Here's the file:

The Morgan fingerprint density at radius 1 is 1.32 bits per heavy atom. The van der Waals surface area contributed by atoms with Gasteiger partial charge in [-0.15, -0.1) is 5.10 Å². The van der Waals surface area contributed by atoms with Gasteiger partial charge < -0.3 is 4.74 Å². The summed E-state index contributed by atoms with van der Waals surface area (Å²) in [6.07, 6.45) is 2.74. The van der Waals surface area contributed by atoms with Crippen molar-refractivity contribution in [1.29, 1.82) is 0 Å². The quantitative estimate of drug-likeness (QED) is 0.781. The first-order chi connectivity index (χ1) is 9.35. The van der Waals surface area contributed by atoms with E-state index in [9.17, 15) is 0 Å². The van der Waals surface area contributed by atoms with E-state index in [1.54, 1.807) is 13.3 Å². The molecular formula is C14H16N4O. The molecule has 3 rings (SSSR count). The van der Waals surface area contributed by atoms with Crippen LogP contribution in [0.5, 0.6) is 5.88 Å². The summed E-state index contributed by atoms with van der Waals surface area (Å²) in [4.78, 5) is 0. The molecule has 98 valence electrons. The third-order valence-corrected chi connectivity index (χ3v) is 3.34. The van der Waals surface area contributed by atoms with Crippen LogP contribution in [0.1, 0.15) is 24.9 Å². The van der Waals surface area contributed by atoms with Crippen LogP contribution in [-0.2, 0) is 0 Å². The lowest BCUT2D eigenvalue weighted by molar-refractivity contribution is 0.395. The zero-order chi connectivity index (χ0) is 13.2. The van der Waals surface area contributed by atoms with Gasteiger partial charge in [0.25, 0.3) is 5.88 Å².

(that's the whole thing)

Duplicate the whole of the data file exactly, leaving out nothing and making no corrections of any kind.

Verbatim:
The Morgan fingerprint density at radius 1 is 1.32 bits per heavy atom. The van der Waals surface area contributed by atoms with Gasteiger partial charge in [-0.15, -0.1) is 5.10 Å². The van der Waals surface area contributed by atoms with Gasteiger partial charge < -0.3 is 4.74 Å². The summed E-state index contributed by atoms with van der Waals surface area (Å²) in [6.07, 6.45) is 2.74. The van der Waals surface area contributed by atoms with Crippen molar-refractivity contribution in [1.29, 1.82) is 0 Å². The quantitative estimate of drug-likeness (QED) is 0.781. The first-order chi connectivity index (χ1) is 9.35. The van der Waals surface area contributed by atoms with E-state index in [9.17, 15) is 0 Å². The van der Waals surface area contributed by atoms with E-state index in [1.54, 1.807) is 13.3 Å². The molecular formula is C14H16N4O. The molecule has 3 rings (SSSR count). The van der Waals surface area contributed by atoms with Crippen LogP contribution in [0.5, 0.6) is 5.88 Å². The summed E-state index contributed by atoms with van der Waals surface area (Å²) in [4.78, 5) is 0. The molecule has 98 valence electrons. The third-order valence-corrected chi connectivity index (χ3v) is 3.34. The van der Waals surface area contributed by atoms with Crippen LogP contribution in [0.1, 0.15) is 24.9 Å². The van der Waals surface area contributed by atoms with Crippen LogP contribution in [-0.2, 0) is 0 Å². The lowest BCUT2D eigenvalue weighted by molar-refractivity contribution is 0.395. The zero-order chi connectivity index (χ0) is 13.2. The van der Waals surface area contributed by atoms with Gasteiger partial charge in [0.25, 0.3) is 5.88 Å².